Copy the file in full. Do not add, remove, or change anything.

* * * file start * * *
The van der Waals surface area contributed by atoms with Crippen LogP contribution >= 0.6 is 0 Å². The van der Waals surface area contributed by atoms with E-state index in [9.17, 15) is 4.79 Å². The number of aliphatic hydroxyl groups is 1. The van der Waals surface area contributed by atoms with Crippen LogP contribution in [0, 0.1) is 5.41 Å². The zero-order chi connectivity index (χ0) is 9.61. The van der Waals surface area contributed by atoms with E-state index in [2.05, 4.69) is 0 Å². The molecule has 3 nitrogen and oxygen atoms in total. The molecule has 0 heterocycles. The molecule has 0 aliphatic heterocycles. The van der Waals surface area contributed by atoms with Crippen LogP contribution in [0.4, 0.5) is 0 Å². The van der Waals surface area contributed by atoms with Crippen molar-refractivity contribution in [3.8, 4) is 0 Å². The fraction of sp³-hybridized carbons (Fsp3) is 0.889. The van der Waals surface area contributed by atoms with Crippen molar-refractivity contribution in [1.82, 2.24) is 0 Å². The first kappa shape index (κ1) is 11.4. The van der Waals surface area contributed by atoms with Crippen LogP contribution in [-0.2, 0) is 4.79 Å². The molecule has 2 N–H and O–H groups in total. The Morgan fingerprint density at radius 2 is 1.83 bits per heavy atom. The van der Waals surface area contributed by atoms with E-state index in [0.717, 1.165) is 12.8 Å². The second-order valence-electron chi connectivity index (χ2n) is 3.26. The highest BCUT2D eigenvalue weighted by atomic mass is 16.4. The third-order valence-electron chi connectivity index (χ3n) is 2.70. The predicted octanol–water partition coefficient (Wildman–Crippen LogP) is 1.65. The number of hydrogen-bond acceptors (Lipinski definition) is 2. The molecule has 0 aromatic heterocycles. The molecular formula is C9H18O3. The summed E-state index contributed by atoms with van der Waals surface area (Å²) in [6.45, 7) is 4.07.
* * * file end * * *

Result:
The van der Waals surface area contributed by atoms with Crippen LogP contribution >= 0.6 is 0 Å². The van der Waals surface area contributed by atoms with E-state index in [9.17, 15) is 4.79 Å². The number of aliphatic hydroxyl groups is 1. The van der Waals surface area contributed by atoms with Crippen LogP contribution in [0, 0.1) is 5.41 Å². The zero-order chi connectivity index (χ0) is 9.61. The van der Waals surface area contributed by atoms with E-state index in [2.05, 4.69) is 0 Å². The molecule has 3 nitrogen and oxygen atoms in total. The molecule has 0 heterocycles. The molecule has 0 aliphatic heterocycles. The van der Waals surface area contributed by atoms with Crippen LogP contribution in [0.4, 0.5) is 0 Å². The van der Waals surface area contributed by atoms with Crippen molar-refractivity contribution in [3.8, 4) is 0 Å². The fraction of sp³-hybridized carbons (Fsp3) is 0.889. The van der Waals surface area contributed by atoms with Crippen molar-refractivity contribution in [1.82, 2.24) is 0 Å². The first kappa shape index (κ1) is 11.4. The van der Waals surface area contributed by atoms with Crippen LogP contribution in [-0.2, 0) is 4.79 Å². The molecule has 2 N–H and O–H groups in total. The Morgan fingerprint density at radius 2 is 1.83 bits per heavy atom. The van der Waals surface area contributed by atoms with E-state index in [0.717, 1.165) is 12.8 Å². The second-order valence-electron chi connectivity index (χ2n) is 3.26. The highest BCUT2D eigenvalue weighted by atomic mass is 16.4. The third-order valence-electron chi connectivity index (χ3n) is 2.70. The predicted octanol–water partition coefficient (Wildman–Crippen LogP) is 1.65. The number of hydrogen-bond acceptors (Lipinski definition) is 2. The molecule has 0 aromatic heterocycles. The molecular formula is C9H18O3. The summed E-state index contributed by atoms with van der Waals surface area (Å²) in [6.45, 7) is 4.07.